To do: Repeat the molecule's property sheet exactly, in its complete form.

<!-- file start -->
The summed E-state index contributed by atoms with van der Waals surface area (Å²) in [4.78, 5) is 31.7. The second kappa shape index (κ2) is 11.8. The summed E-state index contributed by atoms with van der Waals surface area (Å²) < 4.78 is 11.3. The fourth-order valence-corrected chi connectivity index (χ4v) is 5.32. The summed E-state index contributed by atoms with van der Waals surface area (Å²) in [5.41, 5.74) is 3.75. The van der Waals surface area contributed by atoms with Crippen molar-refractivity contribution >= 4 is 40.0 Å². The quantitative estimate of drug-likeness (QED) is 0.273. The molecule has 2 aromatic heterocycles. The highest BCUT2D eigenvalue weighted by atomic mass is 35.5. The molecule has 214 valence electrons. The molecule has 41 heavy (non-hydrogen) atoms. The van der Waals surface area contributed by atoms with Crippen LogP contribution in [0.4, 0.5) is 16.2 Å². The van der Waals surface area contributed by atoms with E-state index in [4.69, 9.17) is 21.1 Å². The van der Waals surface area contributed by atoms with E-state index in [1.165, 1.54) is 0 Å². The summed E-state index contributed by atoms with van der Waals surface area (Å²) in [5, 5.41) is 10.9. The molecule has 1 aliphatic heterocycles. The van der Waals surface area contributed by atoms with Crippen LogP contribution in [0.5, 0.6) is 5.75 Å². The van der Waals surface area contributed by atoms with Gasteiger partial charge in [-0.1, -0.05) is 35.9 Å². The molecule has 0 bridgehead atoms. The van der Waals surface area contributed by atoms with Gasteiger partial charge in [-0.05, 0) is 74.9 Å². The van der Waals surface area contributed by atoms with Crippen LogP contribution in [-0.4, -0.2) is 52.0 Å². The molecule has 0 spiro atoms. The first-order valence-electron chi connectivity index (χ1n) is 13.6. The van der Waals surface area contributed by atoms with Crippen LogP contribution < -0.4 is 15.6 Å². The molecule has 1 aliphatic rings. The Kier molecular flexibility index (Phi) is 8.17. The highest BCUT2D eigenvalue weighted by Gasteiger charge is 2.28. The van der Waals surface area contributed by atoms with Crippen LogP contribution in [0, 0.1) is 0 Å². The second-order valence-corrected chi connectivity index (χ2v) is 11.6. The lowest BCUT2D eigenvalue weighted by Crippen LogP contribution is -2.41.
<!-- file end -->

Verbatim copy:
The summed E-state index contributed by atoms with van der Waals surface area (Å²) in [4.78, 5) is 31.7. The second kappa shape index (κ2) is 11.8. The summed E-state index contributed by atoms with van der Waals surface area (Å²) < 4.78 is 11.3. The fourth-order valence-corrected chi connectivity index (χ4v) is 5.32. The summed E-state index contributed by atoms with van der Waals surface area (Å²) in [5.41, 5.74) is 3.75. The van der Waals surface area contributed by atoms with Crippen molar-refractivity contribution >= 4 is 40.0 Å². The quantitative estimate of drug-likeness (QED) is 0.273. The molecule has 2 aromatic heterocycles. The highest BCUT2D eigenvalue weighted by atomic mass is 35.5. The molecule has 214 valence electrons. The molecule has 41 heavy (non-hydrogen) atoms. The van der Waals surface area contributed by atoms with Crippen LogP contribution in [0.4, 0.5) is 16.2 Å². The van der Waals surface area contributed by atoms with E-state index in [4.69, 9.17) is 21.1 Å². The van der Waals surface area contributed by atoms with E-state index in [1.165, 1.54) is 0 Å². The summed E-state index contributed by atoms with van der Waals surface area (Å²) in [5, 5.41) is 10.9. The molecule has 1 aliphatic heterocycles. The van der Waals surface area contributed by atoms with Crippen LogP contribution in [0.5, 0.6) is 5.75 Å². The van der Waals surface area contributed by atoms with Gasteiger partial charge in [-0.1, -0.05) is 35.9 Å². The molecule has 0 bridgehead atoms. The van der Waals surface area contributed by atoms with Gasteiger partial charge in [-0.05, 0) is 74.9 Å². The van der Waals surface area contributed by atoms with Crippen LogP contribution in [-0.4, -0.2) is 52.0 Å². The molecule has 0 spiro atoms. The first-order valence-electron chi connectivity index (χ1n) is 13.6. The van der Waals surface area contributed by atoms with Crippen LogP contribution < -0.4 is 15.6 Å². The molecule has 1 aliphatic rings. The Kier molecular flexibility index (Phi) is 8.17. The highest BCUT2D eigenvalue weighted by Gasteiger charge is 2.28. The van der Waals surface area contributed by atoms with Crippen LogP contribution in [0, 0.1) is 0 Å². The second-order valence-corrected chi connectivity index (χ2v) is 11.6. The lowest BCUT2D eigenvalue weighted by Crippen LogP contribution is -2.41.